[ 4 minutes to read ]
O give thanks unto the LORD;
call upon his name:
make known his deeds among the people.
~ Psalm 105:1
Our text is the beginning of the Psalm David delivered when they brought up the ark out of the house of Obededom. This was a time of jubilation and celebration. However, their rejoicing was mingled with a reverential fear of God. God had demonstrated His holy justice by striking down Uzza for lightly touching the ark. Israel was taught to respect the things of God and not treat them common, even though others might. However, in our text, the ark has been brought safely back and David exhorts the people to extol Jehovah with praise. Let us consider the directive in three parts as it is given.
Firstly, we are instructed to give thanks. “O give thanks unto the LORD.” The text directs our gratitude toward the Lord. He above all else is worthy of our thanksgiving. We could multiply the reasons for giving thanks unto God. By His grace and mercy, we have received every good thing. “Every good gift and every perfect gift is from above, and cometh down from the Father of lights, with whom is no variableness, neither shadow of turning” (James 1:17).
Our hearts should be thankful for the abundant temporal blessings that He has showered on us, “seeing he giveth to all life, and breath, and all things” (Acts 17:25). Are you warmed and filled? Give thanks to God. Have you food and raiment? Give thanks to God. Have you lived to an old age? Give thanks to God. Have you joy in your family? Give thanks to God. Have you the breath of life at this hour? Give thanks to God and “Let every thing that hath breath praise the LORD. Praise ye the LORD” (Psalm 150:6).
He is worthy of thanksgiving in temporal things and is much more worthy of thanksgiving for spiritual blessings. Our hearts should overflow with praise and thanksgiving if we are one of His. The Psalmist wrote that God “redeemeth thy life from destruction” (Psalm 103:4). When I consider what I was as a dirty vile sinner hastening down the broad road that leads to destruction, my heart is filled with gratitude and praise to God, for “He brought me up also out of an horrible pit, out of the miry clay, and set my feet upon a rock, and established my goings” (Psalm 40:2). He set His love upon me when I was so unlovable and Christ died for me when I was His enemy. “For if, when we were enemies, we were reconciled to God by the death of his Son, much more, being reconciled, we shall be saved by his life” (Romans 5:10). Praise God! Amen!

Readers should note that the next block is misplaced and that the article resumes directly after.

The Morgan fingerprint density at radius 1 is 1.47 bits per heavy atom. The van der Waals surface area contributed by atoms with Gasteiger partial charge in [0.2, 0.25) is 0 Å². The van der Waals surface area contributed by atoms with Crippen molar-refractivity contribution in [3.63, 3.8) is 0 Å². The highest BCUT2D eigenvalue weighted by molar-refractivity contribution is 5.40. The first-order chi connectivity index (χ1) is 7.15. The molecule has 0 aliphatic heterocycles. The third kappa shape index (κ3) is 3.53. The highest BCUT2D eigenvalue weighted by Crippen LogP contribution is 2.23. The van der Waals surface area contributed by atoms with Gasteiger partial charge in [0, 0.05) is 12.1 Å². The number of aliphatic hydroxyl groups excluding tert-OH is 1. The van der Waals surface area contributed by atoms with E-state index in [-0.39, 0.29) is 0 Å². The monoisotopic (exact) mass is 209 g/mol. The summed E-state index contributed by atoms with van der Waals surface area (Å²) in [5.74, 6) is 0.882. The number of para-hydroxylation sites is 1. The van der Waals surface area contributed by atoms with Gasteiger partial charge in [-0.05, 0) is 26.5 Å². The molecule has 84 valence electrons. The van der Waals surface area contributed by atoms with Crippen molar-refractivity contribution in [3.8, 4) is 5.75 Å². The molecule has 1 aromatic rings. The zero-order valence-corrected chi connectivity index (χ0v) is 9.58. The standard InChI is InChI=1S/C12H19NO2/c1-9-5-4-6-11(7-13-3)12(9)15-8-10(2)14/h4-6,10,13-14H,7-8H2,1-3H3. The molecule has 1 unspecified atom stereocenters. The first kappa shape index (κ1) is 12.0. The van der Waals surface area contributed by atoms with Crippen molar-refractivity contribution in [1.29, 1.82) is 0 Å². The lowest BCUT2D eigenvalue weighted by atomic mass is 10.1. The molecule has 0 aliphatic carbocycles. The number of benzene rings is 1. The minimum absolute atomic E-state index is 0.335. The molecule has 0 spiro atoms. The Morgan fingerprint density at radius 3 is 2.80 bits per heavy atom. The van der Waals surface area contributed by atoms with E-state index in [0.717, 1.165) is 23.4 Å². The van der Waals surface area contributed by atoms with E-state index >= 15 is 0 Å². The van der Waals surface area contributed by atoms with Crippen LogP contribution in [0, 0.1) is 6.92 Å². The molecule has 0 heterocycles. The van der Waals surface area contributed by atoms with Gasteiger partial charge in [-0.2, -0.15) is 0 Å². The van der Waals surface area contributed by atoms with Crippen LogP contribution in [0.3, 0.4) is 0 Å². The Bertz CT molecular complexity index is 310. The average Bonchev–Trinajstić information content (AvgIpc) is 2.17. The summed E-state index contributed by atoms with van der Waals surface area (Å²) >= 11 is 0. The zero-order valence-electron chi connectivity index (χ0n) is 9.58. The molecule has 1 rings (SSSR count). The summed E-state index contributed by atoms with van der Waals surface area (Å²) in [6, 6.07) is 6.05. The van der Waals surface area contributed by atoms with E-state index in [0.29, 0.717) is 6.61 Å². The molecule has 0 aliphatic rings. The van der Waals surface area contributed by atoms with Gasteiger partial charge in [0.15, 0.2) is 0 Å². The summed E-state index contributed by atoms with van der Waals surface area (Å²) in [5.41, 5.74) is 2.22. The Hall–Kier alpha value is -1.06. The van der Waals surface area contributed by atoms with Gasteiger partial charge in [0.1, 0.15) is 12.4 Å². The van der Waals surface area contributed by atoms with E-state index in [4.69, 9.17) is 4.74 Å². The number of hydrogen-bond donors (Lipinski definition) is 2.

Secondly, we are instructed to worship. “Call upon his name.” The thought is of calling God by His name. The phrase “his name” conveys the thought of God in all His attributes. We worship Him in His holiness, love, mercy, and so on. This worship lends credence to our thanksgiving. I can hardly see how the former can exist without the latter. In fact, the latter seems born from the former. If God has blessed with great blessings and our hearts are truly thankful, then we will worship Him. If we give thanks with our lips and yet refuse to worship Him, we are hypocrites. Some Christians go on about thanking God for their homes, cars, clothes, cabins, campers, boats, and recreational vehicles saying that God has blessed them. Yet, on Sunday, they are not found in the church worshiping Him. They have no problem in missing the services to go and “enjoy” the Lord’s goodness. It seems that they are worshiping their possessions instead of God. If our hearts are true with gratitude, we will worship Him, calling “upon His name.”
Lastly, we are exhorted to witness. “Make known his deeds among the people.” All of these things should result in us telling others about the goodness of God. Are we to only receive and never give? We would be like the leprous men outside the gates of Samaria. They were about to die when God led them to abundance. They were enjoying the newfound blessings when they were smitten by their selfishness. “Then they said one to another, We do not well: this day is a day of good tidings, and we hold our peace: if we tarry till the morning light, some mischief will come upon us: now therefore come, that we may go and tell the king’s household” (2 Kings 7:9). Let us never hold our peace. We have glorious news to sound out to the world. Let them hear our thanksgiving. Let them hear our praise. Let them hear of our God. “One generation shall praise thy works to another, and shall declare thy mighty acts” (Psalm 145:4).
David exhorts Israel to praise God, even though some trials have attended their proceedings. If we tend to focus on ourselves, we will not offer praise and thanksgiving to God as we should. In fact, it is a characteristic of hardened sinners in the last days that they are “lovers of their own selves” and “unthankful.” Neither should we focus only on our trials forgetting our blessings. And oh how these blessings should constrain us to worship Him and witness for Him.